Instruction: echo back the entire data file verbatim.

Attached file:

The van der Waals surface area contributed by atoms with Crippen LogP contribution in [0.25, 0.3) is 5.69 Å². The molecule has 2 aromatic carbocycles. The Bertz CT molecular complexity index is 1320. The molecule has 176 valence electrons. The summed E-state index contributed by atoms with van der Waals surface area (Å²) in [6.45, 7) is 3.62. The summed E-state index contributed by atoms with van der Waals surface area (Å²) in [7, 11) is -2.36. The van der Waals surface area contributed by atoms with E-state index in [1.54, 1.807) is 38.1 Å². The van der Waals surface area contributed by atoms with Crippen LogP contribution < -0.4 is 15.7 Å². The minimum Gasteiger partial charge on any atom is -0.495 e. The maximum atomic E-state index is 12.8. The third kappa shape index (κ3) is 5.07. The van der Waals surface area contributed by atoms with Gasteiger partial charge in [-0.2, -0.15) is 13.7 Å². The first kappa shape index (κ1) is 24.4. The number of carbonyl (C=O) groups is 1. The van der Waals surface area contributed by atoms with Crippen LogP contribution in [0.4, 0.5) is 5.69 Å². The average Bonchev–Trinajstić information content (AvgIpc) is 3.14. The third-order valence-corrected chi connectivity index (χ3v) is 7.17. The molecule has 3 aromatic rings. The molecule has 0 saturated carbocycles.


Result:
The van der Waals surface area contributed by atoms with Crippen LogP contribution in [0.25, 0.3) is 5.69 Å². The molecule has 2 aromatic carbocycles. The Bertz CT molecular complexity index is 1320. The molecule has 176 valence electrons. The summed E-state index contributed by atoms with van der Waals surface area (Å²) in [6.45, 7) is 3.62. The summed E-state index contributed by atoms with van der Waals surface area (Å²) in [7, 11) is -2.36. The van der Waals surface area contributed by atoms with E-state index in [1.54, 1.807) is 38.1 Å². The van der Waals surface area contributed by atoms with Crippen LogP contribution < -0.4 is 15.7 Å². The minimum Gasteiger partial charge on any atom is -0.495 e. The maximum atomic E-state index is 12.8. The third kappa shape index (κ3) is 5.07. The van der Waals surface area contributed by atoms with Gasteiger partial charge in [-0.2, -0.15) is 13.7 Å². The first kappa shape index (κ1) is 24.4. The number of carbonyl (C=O) groups is 1. The van der Waals surface area contributed by atoms with Crippen LogP contribution in [0.4, 0.5) is 5.69 Å². The average Bonchev–Trinajstić information content (AvgIpc) is 3.14. The third-order valence-corrected chi connectivity index (χ3v) is 7.17. The molecule has 3 aromatic rings. The molecule has 0 saturated carbocycles.